Ken Zangara is in hot water.
The well-connected New Mexico Dodge dealer closed his store last month because of collapsing sales. He now faces a state civil action stemming from what New Mexico Attorney General Gary King described in a court filing last week as "an automotive Ponzi scheme."
An action filed last week in a New Mexico district court alleges that the Albuquerque store took numerous vehicles on trade that had loan balances due but failed to follow through on a promise to pay off the loans.
Zangara Dodge "misrepresented that the check to the creditor is in the mail when it is not," the court filing states.
King alleges Zangara violated state consumer protection statues, a civil infraction. He is scheduled to appear in an Albuquerque court April 30. After vigorous complaints from Zangara's lawyers, King's office late Friday, March 27, agreed to file an amended document removing the "Ponzi scheme" language.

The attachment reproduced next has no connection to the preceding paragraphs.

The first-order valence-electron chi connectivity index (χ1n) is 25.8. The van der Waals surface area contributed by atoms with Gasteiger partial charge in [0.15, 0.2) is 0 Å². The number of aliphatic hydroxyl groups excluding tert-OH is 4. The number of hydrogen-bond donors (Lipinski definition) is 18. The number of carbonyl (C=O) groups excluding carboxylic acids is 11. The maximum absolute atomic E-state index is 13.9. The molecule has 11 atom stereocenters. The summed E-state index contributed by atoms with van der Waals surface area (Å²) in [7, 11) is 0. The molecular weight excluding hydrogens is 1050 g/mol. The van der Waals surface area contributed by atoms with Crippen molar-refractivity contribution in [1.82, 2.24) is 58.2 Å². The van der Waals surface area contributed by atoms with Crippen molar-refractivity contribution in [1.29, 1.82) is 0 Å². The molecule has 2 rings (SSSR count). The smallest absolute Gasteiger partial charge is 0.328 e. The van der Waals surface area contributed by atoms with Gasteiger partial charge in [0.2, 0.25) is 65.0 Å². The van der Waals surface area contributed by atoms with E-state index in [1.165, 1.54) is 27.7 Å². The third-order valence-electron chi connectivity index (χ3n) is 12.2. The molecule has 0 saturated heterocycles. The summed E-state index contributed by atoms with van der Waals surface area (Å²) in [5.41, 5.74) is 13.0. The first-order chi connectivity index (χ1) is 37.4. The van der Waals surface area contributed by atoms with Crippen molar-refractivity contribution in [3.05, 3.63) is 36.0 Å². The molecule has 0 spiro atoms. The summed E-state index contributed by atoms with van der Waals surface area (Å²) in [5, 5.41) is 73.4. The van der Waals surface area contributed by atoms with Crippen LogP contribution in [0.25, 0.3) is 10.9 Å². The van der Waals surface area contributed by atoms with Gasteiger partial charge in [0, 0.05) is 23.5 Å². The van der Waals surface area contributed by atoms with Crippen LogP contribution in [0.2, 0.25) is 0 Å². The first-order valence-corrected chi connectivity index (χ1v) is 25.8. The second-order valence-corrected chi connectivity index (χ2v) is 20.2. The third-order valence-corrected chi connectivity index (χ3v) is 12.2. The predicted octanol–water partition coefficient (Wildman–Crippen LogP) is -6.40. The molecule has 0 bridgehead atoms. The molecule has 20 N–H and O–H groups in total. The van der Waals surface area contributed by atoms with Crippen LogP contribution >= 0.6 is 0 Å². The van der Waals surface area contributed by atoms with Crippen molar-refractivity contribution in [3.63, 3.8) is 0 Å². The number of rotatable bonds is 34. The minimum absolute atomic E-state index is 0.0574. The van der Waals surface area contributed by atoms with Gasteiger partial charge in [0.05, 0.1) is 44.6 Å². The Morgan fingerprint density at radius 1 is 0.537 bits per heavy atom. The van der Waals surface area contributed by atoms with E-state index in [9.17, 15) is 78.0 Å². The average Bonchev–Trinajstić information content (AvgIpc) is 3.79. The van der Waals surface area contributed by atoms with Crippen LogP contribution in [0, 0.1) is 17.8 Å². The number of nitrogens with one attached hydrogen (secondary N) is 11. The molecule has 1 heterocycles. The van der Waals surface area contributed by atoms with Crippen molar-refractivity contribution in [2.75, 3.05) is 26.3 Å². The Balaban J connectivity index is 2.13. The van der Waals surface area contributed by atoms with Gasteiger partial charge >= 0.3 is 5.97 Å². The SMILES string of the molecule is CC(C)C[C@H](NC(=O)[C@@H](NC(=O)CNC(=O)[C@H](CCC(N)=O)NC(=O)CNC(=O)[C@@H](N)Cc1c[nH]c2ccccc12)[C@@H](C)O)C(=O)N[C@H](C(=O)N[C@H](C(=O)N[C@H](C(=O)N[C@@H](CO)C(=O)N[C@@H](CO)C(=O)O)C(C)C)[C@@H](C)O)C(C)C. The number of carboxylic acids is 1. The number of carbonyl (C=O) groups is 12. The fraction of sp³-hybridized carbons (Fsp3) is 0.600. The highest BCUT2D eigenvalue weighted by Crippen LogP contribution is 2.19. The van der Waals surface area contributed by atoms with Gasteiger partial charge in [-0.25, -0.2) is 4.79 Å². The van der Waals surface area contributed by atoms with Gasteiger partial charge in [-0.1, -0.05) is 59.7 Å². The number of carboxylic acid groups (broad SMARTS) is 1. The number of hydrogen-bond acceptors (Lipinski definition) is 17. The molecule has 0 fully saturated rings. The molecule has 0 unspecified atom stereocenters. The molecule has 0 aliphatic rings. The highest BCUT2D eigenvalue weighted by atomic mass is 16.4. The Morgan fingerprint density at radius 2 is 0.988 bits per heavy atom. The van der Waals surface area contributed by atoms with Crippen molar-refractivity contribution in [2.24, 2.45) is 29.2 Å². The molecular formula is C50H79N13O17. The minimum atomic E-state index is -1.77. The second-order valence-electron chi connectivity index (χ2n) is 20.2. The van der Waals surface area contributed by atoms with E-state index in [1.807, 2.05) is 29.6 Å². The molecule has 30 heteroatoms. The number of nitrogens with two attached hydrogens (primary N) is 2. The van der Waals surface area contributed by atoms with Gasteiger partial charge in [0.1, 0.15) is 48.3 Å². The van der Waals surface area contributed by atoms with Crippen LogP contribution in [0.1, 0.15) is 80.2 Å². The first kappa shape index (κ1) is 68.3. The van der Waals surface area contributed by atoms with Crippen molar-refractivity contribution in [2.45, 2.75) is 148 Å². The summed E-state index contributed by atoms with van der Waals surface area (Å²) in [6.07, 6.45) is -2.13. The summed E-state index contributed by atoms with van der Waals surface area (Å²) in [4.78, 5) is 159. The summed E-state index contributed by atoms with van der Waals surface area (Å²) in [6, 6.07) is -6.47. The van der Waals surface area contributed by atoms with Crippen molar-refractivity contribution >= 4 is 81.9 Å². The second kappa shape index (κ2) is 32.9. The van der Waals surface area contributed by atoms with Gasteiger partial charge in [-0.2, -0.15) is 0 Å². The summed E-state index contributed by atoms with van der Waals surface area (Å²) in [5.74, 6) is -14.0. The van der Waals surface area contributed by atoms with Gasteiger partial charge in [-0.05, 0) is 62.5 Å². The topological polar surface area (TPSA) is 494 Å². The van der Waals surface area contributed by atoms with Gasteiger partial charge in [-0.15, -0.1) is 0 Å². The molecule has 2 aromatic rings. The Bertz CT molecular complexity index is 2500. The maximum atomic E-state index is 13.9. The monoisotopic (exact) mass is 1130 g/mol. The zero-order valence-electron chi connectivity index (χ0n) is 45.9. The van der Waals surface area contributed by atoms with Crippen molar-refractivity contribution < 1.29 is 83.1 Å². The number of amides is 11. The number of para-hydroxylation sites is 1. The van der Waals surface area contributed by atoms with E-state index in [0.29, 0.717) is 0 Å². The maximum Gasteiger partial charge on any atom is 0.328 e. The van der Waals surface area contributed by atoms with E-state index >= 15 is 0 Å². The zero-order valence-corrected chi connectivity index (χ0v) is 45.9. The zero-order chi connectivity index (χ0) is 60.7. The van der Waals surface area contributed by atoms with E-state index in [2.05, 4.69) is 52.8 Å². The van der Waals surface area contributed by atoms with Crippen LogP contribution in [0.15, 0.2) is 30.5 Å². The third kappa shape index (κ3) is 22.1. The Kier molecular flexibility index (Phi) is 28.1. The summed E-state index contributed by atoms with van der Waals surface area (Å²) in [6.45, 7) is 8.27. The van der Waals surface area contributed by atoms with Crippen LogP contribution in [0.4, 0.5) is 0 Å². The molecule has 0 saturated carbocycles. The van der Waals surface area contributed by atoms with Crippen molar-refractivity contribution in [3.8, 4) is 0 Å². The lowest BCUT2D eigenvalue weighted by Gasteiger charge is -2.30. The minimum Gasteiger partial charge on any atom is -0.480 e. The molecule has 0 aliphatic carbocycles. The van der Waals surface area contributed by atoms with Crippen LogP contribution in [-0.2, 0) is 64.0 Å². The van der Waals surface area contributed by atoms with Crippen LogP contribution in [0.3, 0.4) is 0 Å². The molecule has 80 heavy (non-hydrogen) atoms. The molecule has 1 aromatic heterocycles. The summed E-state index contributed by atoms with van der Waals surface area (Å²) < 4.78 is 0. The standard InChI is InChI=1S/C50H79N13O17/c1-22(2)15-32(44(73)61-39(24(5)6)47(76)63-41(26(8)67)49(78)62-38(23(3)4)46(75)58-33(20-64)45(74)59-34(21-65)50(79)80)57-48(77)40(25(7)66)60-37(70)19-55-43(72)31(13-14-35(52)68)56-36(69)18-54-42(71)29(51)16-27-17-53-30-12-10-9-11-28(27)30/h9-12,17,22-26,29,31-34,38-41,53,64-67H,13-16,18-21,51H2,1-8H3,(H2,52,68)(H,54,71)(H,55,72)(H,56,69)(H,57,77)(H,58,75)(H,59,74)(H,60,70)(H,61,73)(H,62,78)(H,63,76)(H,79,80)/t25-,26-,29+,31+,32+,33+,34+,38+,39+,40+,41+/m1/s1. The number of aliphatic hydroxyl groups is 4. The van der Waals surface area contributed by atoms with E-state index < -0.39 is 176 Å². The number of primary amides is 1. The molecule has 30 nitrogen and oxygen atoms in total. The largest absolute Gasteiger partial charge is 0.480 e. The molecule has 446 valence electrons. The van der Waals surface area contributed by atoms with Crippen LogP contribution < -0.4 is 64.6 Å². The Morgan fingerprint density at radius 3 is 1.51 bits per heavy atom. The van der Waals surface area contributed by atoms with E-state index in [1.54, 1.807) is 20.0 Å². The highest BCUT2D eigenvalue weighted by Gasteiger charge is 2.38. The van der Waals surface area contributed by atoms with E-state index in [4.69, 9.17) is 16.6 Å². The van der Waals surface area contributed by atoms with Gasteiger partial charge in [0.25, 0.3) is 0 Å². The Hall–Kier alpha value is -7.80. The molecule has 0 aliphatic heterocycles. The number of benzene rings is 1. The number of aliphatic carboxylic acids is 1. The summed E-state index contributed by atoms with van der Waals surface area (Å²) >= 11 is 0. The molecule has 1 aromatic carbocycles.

Rebecca Branch, deputy director of consumer protection in the attorney general's office, said: "We don't want that language to overwhelm the situation. We still believe they were taking money that was legally obligated for other things."
In an e-mail to Automotive News last week, Zangara vigorously disputed the allegations and "the use of the term 'Ponzi scheme' to describe the dealership's inability to pay its bills."